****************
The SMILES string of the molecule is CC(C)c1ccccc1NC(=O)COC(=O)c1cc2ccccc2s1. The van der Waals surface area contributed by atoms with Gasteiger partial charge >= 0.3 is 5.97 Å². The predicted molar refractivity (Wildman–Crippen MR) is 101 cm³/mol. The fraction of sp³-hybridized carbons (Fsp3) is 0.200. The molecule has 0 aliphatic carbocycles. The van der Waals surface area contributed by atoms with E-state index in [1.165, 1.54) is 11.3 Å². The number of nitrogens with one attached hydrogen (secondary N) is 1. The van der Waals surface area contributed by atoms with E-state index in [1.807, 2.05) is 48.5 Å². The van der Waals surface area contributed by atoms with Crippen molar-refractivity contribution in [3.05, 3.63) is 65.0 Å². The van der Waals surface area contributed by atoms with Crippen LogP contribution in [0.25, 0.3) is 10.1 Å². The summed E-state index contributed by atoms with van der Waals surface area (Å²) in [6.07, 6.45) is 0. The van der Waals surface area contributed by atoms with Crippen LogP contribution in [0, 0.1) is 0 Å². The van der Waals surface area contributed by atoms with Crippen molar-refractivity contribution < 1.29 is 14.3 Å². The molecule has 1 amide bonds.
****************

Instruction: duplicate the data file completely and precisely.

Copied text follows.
The SMILES string of the molecule is CC(C)c1ccccc1NC(=O)COC(=O)c1cc2ccccc2s1. The van der Waals surface area contributed by atoms with Gasteiger partial charge >= 0.3 is 5.97 Å². The predicted molar refractivity (Wildman–Crippen MR) is 101 cm³/mol. The fraction of sp³-hybridized carbons (Fsp3) is 0.200. The molecule has 0 aliphatic carbocycles. The van der Waals surface area contributed by atoms with E-state index in [1.165, 1.54) is 11.3 Å². The number of nitrogens with one attached hydrogen (secondary N) is 1. The van der Waals surface area contributed by atoms with E-state index in [1.807, 2.05) is 48.5 Å². The van der Waals surface area contributed by atoms with Crippen molar-refractivity contribution in [3.05, 3.63) is 65.0 Å². The van der Waals surface area contributed by atoms with Crippen LogP contribution in [0.25, 0.3) is 10.1 Å². The summed E-state index contributed by atoms with van der Waals surface area (Å²) in [6.07, 6.45) is 0. The van der Waals surface area contributed by atoms with Crippen LogP contribution in [0, 0.1) is 0 Å². The van der Waals surface area contributed by atoms with Crippen molar-refractivity contribution < 1.29 is 14.3 Å². The molecule has 1 amide bonds.